The first couple of weeks of the training plan have me back at shorter distances for a little while.  Which is a good thing, since it feels like I’ve barely run at all for a month or so.  I’m still struggling with the colder weather and fitting in my runs.  My plan on how to manage it was good, but the reality of living in a cold house is making it a bit harder.  It’s tough to talk myself out into the cold for a run when I’m inside and cold to the bone already and know that after the run there’s no nice, warm house to return to.

Last week I managed a couple of runs – one on the treadmill, a quick intense interval session.  Mid-week I worked from home and headed out for a local 45 min run.  I’m lucky to have this option and with the commute time removed I can fit in a run in my lunch break and still get my hours in.

The lunch time run was my first outdoor run since the NOSH and my first steady run in ages.  The plan was for 6.5km at “recovery” pace which has sped up to 7:10/km.  I plotted a route on google maps around my suburb taking in as many hills as I could without doubling up anywhere.  Perfect planning had me finishing at the local shops (to pick up lunch) on target for distance and with close to 140m elevation squeezed in.  Some of those hills were hard, but my goal was to keep moving, don’t stop, don’t walk and don’t push harder on the flats and downhills to “make up” time.  I ended up averaging a 7:30/km pace, but with that much elevation in it I’m not going to lose any sleep over it!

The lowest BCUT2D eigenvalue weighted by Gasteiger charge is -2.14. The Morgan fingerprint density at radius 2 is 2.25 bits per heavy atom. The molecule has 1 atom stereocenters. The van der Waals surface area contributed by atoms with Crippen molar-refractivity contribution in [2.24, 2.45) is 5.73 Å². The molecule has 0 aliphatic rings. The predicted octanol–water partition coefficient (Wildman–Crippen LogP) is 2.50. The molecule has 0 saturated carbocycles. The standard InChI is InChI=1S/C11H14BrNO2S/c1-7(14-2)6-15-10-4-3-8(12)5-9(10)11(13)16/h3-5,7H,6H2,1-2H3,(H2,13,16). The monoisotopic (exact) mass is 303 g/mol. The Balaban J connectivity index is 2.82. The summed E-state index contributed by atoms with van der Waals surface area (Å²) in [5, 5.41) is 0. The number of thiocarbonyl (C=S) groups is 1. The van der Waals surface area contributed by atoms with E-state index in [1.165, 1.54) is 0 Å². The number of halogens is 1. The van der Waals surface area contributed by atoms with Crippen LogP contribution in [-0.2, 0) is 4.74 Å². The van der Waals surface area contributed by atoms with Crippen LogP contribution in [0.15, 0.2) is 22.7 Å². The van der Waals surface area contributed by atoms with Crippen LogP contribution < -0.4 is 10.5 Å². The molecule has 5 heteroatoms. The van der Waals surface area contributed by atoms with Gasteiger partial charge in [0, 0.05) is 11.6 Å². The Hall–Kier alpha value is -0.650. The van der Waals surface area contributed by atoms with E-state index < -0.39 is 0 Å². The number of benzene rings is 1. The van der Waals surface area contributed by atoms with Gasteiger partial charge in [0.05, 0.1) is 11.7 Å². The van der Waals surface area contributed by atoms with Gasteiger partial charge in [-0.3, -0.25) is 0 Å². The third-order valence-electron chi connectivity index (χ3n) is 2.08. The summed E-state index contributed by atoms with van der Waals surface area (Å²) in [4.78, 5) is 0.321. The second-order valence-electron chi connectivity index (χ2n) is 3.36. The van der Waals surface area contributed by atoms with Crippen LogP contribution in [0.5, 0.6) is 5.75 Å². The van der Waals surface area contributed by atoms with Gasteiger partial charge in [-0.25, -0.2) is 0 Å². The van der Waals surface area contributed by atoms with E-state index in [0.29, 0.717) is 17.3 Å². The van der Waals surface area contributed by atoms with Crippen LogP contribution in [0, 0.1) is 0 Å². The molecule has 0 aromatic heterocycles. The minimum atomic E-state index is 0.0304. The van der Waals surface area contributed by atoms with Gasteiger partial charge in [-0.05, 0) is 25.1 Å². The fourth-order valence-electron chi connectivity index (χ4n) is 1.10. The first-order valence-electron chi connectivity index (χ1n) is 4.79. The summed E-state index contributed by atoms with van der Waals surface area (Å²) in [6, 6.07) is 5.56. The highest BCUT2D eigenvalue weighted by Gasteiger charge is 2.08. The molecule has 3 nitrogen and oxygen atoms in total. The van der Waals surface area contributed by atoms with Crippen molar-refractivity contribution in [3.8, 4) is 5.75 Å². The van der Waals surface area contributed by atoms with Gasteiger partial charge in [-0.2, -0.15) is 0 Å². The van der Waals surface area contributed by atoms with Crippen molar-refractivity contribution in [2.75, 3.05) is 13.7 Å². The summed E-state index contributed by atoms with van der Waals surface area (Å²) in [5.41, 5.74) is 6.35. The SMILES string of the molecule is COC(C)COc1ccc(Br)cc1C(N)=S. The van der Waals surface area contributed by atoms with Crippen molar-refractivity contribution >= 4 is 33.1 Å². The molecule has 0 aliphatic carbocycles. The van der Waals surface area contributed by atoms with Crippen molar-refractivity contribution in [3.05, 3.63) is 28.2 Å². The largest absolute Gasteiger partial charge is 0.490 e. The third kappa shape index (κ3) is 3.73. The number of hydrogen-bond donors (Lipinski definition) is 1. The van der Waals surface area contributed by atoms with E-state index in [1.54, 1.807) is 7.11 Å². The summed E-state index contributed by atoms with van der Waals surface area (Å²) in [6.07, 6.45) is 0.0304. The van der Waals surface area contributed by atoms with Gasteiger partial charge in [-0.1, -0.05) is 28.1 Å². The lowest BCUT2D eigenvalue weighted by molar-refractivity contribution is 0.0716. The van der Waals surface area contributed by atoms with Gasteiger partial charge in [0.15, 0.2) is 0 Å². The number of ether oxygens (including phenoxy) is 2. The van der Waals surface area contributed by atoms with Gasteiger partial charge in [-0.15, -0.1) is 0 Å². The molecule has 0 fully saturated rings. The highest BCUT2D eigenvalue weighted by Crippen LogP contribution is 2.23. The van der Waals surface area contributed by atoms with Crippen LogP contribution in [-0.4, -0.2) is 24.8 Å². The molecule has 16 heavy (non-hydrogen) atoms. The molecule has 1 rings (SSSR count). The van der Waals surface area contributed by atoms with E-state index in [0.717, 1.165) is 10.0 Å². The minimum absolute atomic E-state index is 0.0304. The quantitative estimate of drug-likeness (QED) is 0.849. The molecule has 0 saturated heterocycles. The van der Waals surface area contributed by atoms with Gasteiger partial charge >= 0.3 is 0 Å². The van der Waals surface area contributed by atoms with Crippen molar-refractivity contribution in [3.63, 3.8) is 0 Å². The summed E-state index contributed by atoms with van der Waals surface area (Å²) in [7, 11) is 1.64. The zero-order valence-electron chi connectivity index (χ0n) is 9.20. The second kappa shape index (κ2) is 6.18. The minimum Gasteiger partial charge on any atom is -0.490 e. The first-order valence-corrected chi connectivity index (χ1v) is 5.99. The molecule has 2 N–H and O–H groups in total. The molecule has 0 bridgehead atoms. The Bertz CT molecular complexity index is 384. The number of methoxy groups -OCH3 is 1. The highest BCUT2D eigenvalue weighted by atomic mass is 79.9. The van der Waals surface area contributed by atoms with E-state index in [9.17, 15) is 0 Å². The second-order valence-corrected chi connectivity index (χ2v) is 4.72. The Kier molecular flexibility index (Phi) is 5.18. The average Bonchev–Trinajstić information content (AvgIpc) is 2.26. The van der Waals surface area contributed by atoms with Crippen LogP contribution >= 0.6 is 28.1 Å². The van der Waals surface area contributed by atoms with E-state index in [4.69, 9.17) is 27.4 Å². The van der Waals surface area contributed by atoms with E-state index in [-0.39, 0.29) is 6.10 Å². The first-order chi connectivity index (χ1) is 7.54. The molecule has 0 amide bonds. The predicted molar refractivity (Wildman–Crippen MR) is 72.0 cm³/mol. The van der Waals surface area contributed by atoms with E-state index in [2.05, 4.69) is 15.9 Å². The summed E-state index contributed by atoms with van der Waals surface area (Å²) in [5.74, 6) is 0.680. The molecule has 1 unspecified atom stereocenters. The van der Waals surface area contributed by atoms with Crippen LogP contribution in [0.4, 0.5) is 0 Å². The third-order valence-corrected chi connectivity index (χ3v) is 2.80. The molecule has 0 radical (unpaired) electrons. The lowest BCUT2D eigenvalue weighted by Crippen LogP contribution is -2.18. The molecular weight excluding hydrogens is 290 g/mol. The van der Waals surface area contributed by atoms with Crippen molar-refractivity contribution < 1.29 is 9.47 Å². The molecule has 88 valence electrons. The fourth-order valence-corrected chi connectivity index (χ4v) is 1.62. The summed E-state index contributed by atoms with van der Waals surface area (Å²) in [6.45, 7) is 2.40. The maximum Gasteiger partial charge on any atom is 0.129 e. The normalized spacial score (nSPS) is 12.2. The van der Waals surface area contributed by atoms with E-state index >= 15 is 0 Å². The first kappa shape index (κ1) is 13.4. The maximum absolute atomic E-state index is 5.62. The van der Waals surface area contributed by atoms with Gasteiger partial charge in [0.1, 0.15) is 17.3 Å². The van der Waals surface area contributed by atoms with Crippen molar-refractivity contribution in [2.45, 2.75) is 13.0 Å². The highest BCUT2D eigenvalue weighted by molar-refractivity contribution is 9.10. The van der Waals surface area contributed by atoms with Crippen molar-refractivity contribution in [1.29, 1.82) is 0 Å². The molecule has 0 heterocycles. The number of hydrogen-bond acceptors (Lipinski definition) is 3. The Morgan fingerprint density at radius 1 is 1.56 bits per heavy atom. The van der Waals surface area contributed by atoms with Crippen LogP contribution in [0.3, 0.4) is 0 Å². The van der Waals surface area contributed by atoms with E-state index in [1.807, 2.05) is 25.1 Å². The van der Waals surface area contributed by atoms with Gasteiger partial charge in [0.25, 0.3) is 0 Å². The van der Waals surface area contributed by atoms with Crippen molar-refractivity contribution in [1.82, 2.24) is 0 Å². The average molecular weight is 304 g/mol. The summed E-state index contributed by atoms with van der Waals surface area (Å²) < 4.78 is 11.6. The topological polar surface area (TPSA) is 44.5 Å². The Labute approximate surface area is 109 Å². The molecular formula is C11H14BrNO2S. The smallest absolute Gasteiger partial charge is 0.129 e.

Unfortunately, since then I haven’t run.  The weekend was perfect weather, but Saturday morning was freezing cold (for me!) and then the day got away from us.  Sunday was spent in recovery mode after a big night out – first hangover in absolutely years – ouch!  I “should” have been back on the treadmill last night, but home life with kids got in the way.  I’ll probably head out for a run again tomorrow when I work from home – a full week since my last run and with an event this weekend that we’re completely under prepared for.

Back on the Treadmill Again

Well, I didn’t get going on the day I wanted to, but I got there.  Treadmill run at lunch time today while working from home so that I could squeeze it all in.  Started the program with a bang – I’ve increased my paces for intervals by two levels in the Nike training plan which made for a pretty full on session today.